Review: Charlie Kaufman at his most surreal

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From its opening pages, Antkind struck me as one of the most surreal and yet enchanting novels I have ever read. Of course, the book is 720 pages long, so reading it is also an exhausting experience—Thomas Pynchon meets David Foster Wallace. Its greatest quality is Charlie Kaufman’s sheer authority over language as the prose meanders through its protagonist’s endless internal conversations.

Antkindby Charlie Kaufman

Random House

720p $30.00

Kaufman has had a long and idiosyncratic career as a screenwriter, playwright, director and producer and is best known for writing the movies “Adaptation,” “Being John Malkovich” and “Eternal Sunshine of the Spotless Mind.” The unorthodox plots of those films have their parallels in this debut novel.

The protagonist, B. Rosenberger Rosenberg, is a hilariously vain and sociopathic middle-aged author and former film critic. There is more than a bit of A Confederacy of Dunces’ Ignatius J. Reilly in him, in that he is alternately loathsome and endearing. He does yoga but hates the other people who do it. He can’t stop talking about his African-American girlfriend (“very famous, you’d recognize her”). He derides fast-food restaurants but becomes obsessed with one. He is proud of his billowing beard, even though he wears it only to cover up an enormous birthmark. He is fixated on gender pronouns, and even has his own: “Thon.”

Antkind rewards the effort to read through a story about self-perception and the internal monologues that rattle through all of our heads.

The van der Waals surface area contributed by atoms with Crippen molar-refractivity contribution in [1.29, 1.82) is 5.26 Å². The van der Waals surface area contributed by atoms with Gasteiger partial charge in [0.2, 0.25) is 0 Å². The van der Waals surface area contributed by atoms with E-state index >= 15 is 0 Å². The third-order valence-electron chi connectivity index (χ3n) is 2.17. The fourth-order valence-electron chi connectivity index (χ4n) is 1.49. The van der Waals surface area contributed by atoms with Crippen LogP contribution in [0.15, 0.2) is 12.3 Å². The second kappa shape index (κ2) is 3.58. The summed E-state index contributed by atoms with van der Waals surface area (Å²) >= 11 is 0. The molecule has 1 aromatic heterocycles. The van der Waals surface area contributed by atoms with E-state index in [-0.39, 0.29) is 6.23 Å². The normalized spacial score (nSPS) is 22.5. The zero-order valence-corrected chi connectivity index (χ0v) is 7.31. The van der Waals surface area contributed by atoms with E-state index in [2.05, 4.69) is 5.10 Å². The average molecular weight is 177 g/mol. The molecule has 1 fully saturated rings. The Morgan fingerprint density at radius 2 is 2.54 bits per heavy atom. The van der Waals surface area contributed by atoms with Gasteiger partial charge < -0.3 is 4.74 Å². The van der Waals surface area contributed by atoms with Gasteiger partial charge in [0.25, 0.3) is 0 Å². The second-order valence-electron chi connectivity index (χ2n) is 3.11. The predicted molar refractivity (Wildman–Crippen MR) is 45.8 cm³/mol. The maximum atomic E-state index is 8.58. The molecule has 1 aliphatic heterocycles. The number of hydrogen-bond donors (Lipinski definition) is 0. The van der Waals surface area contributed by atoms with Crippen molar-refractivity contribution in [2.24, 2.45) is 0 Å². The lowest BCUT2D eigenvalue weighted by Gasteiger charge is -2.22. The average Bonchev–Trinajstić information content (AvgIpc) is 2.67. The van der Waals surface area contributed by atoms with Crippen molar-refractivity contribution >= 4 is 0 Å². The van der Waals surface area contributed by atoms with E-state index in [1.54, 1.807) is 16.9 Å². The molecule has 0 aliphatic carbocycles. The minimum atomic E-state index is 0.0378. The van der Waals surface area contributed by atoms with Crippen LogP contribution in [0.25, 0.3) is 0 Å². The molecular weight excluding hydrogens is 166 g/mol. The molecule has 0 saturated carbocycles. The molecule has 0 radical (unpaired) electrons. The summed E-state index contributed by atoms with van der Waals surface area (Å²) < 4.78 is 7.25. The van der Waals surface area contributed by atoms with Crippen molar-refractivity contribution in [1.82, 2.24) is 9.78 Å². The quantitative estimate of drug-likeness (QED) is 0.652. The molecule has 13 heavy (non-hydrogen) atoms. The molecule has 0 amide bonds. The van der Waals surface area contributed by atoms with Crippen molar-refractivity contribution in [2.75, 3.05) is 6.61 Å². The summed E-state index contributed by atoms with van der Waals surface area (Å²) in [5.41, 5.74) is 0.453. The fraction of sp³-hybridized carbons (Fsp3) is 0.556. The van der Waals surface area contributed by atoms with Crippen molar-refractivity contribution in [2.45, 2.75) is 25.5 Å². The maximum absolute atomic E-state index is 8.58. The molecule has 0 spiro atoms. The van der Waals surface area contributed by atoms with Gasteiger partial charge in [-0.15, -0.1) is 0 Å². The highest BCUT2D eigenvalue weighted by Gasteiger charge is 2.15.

Rosenberg discovers a film made by his ancient Floridian neighbor. The movie is three months long (like Borges’s imaginary map that covered the whole world?) and involves thousands of puppets. Rosenberg becomes determined to bring it to a wider audience. Unfortunately, he accidentally destroys it, leaving him with only a single frame to attempt to reconstruct the original. Doing so seems to drive him insane (or more so). Living increasingly in his head, he experiences incredible events, though whether or not they are actually happening is up to the reader to decide. All of this is exacerbated by his own narcissism. He is forced to have plastic surgery—or does he simply hate his nose? He is examined by psychiatrists—but is it just his own ruminations on his unique persona? He hates Donald Trump—but his mocking imitations of Trump sound just like Rosenberg himself.

In the end, Rosenberg remembers the end of the movie: It is a million years in the future, and humans are extinct. One hyperintelligent, Kafkaesque ant is the dominant creature on the planet. Of course, it exists only in his mind, burrowing around like all the other phantasms present there.

Antkind is not for the faint of heart. But it rewards the effort to read through a story about self-perception and the internal monologues that rattle through all of our heads.

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